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5 Event Planner Clichés That Are No Longer True

By Bethany Smith
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The event planning industry has come a long way from the binder toting days of the 80's. New and superior technology, along with the cultural and economic changes of the last 2 decades have streamlined and revamped the way events are planned and experienced.

EMB_image_5 Event Planner Clichés That Are No Longer True

And just like any other creative position, there seems to be a disconnect between what event planning looks like from the outside, and what it actually requires. Because of this, there are a lot of cliches surrounding event planning which have graduated to full on myths.

1. Event Planners are Party Planners. Period.

In addition to scads of first hand experience I can quote you of people exclaiming, "Ooh, so can you help me with my birthday party/wedding/bar mitzvah?" after hearing that I'm an Event Planner, several of my colleagues agree that most people assume event planning is synonymous with party planning. It’s like as soon as you say you plan events, people begin imagining Jennifer Lopez from The Wedding Planner.

This is not to say that there is anything wrong with planning social events. Quite the opposite in fact. However, no one wants to be known for something they are not. And I can tell you right now, a M.I.C.E. planner is NOT a party planner.

2. The Planners are the Party.

Similar to the idea that all planners work the social scene, many people on the outside looking in seem to feel that all Event Planners do is attend the party. Nothing could be further from the truth. Event Planners are marketers, copywriters, social media experts and project planners who happen to oversee creative details like catering, interior design and entertainment.

Personally, I am of the opinion that the next phase of event planning will embrace the fact that events, marketing, and public relations are all working toward the same goal, from slightly different angles. Each of these fields is about disseminating brand culture and ideology to a specific audience.

Going away with the cliché that event planning is an isolated career path will only elevate the industry.

3. Event Planners Will be Replaced by Technology.

Event tech is a huge industry in and of itself, and technological advances like RFID, geolocation, and VR in tandem with the extreme effectiveness of event apps and online tools, have helped to streamline several time consuming processes. These technologies also make communications with attendees more efficient.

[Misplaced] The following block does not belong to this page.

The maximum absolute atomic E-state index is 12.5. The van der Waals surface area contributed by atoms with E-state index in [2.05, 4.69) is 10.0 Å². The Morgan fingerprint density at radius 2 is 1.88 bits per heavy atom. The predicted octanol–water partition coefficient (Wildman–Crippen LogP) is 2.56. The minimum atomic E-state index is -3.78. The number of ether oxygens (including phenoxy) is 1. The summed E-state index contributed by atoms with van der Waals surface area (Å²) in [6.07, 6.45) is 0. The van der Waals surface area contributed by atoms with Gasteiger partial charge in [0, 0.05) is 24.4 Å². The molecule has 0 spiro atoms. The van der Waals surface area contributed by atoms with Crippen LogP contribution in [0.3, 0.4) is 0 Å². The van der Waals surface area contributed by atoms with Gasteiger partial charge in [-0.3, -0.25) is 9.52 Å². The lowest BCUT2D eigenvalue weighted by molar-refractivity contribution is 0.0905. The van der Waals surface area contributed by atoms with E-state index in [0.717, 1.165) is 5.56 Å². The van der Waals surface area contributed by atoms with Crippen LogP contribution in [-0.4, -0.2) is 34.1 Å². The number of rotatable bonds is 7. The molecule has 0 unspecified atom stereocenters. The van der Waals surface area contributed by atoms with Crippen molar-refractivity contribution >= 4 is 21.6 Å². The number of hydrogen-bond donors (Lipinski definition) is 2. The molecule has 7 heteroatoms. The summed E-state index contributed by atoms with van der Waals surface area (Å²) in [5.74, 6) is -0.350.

However, Event Planners bring more to the table than any piece of software, and in fact, the automation saves so much time on for tedious tasks, it allows for #Eventprofs to delve more deeply into other aspects of their jobs.

4. Only Large Events Require Planners.

Of course, if your company is planning a 3 day incentive trip to The Keys, you will need a point person to plan the trip and the logistics. It is easy to convince people of the value that exists in a trip of this magnitude, however that is not to say that a smaller scale event could not benefit from a planner.

What planners bring to the table is a veritable wealth of experience on how to get an event from the concept stages in the board room to a real life experience at your venue. Event Planners know how to go about acquiring sponsorship packages, and have their hand on the pulse of various trends in food and beverage, decor, tech, and more.

5. You're Only as Good as Your Last Event.

Okay, this is still true. As an event planner, your credibility is directly affected by the success of your last event. However, this little phrase has wheedled its way into the event planner community, and has caused a subconscious shift away from what is truly important in our industry: innovation.

It is true that your last event is the barometer by which potential clients, new vendors and sponsors will measure your effectiveness, but be sure that your mind is focused on your NEXT event.

Your last event is over. Your next event needs to be consistent with the quality of the last, but needs to exceed expectations with regard to attendee experience. Feel free to push the envelope - follow the latest trends and follow up with attendees to be sure you are providing the best service you can. Your last event is over. Don’t forget it.

In Conclusion

There are many aspects of the event planning industry that have changed and continue to change. By debunking the myths and acknowledging the cliches, we allow more room for innovation in this exciting industry.

about the author

Bethany Smith
Bethany Smith specializes in using storytelling to create unique event experiences for her clients. In addition, she runs a blog called The Planner’s Process which aims to help aspiring #eventprofs amass the tools they need.
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